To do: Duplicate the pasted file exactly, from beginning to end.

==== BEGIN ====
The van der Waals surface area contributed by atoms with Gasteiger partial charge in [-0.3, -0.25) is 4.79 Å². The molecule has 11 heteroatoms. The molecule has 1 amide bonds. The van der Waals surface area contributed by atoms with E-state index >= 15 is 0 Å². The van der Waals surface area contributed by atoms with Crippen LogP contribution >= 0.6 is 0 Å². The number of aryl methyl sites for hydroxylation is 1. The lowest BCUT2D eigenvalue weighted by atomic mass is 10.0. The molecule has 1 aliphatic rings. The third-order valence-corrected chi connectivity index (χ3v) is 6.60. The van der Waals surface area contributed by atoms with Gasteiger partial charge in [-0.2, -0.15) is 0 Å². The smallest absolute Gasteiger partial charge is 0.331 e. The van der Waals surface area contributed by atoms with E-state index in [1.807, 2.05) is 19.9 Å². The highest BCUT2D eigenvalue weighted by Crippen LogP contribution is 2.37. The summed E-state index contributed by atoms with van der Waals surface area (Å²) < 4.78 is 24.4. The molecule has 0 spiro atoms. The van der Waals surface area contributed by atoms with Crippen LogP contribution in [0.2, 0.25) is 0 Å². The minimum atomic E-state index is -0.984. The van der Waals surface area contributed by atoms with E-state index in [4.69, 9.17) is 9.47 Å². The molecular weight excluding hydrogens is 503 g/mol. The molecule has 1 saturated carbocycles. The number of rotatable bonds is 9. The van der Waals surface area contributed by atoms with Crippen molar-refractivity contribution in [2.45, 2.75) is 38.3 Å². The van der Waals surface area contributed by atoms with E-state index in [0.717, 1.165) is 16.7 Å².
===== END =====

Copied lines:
The van der Waals surface area contributed by atoms with Gasteiger partial charge in [-0.3, -0.25) is 4.79 Å². The molecule has 11 heteroatoms. The molecule has 1 amide bonds. The van der Waals surface area contributed by atoms with E-state index >= 15 is 0 Å². The van der Waals surface area contributed by atoms with Crippen LogP contribution >= 0.6 is 0 Å². The number of aryl methyl sites for hydroxylation is 1. The lowest BCUT2D eigenvalue weighted by atomic mass is 10.0. The molecule has 1 aliphatic rings. The third-order valence-corrected chi connectivity index (χ3v) is 6.60. The van der Waals surface area contributed by atoms with Gasteiger partial charge in [-0.2, -0.15) is 0 Å². The smallest absolute Gasteiger partial charge is 0.331 e. The van der Waals surface area contributed by atoms with E-state index in [1.807, 2.05) is 19.9 Å². The highest BCUT2D eigenvalue weighted by Crippen LogP contribution is 2.37. The summed E-state index contributed by atoms with van der Waals surface area (Å²) < 4.78 is 24.4. The molecule has 0 spiro atoms. The van der Waals surface area contributed by atoms with Crippen LogP contribution in [0.2, 0.25) is 0 Å². The minimum atomic E-state index is -0.984. The van der Waals surface area contributed by atoms with E-state index in [4.69, 9.17) is 9.47 Å². The molecular weight excluding hydrogens is 503 g/mol. The molecule has 1 saturated carbocycles. The number of rotatable bonds is 9. The van der Waals surface area contributed by atoms with Crippen molar-refractivity contribution in [2.45, 2.75) is 38.3 Å². The van der Waals surface area contributed by atoms with E-state index in [0.717, 1.165) is 16.7 Å².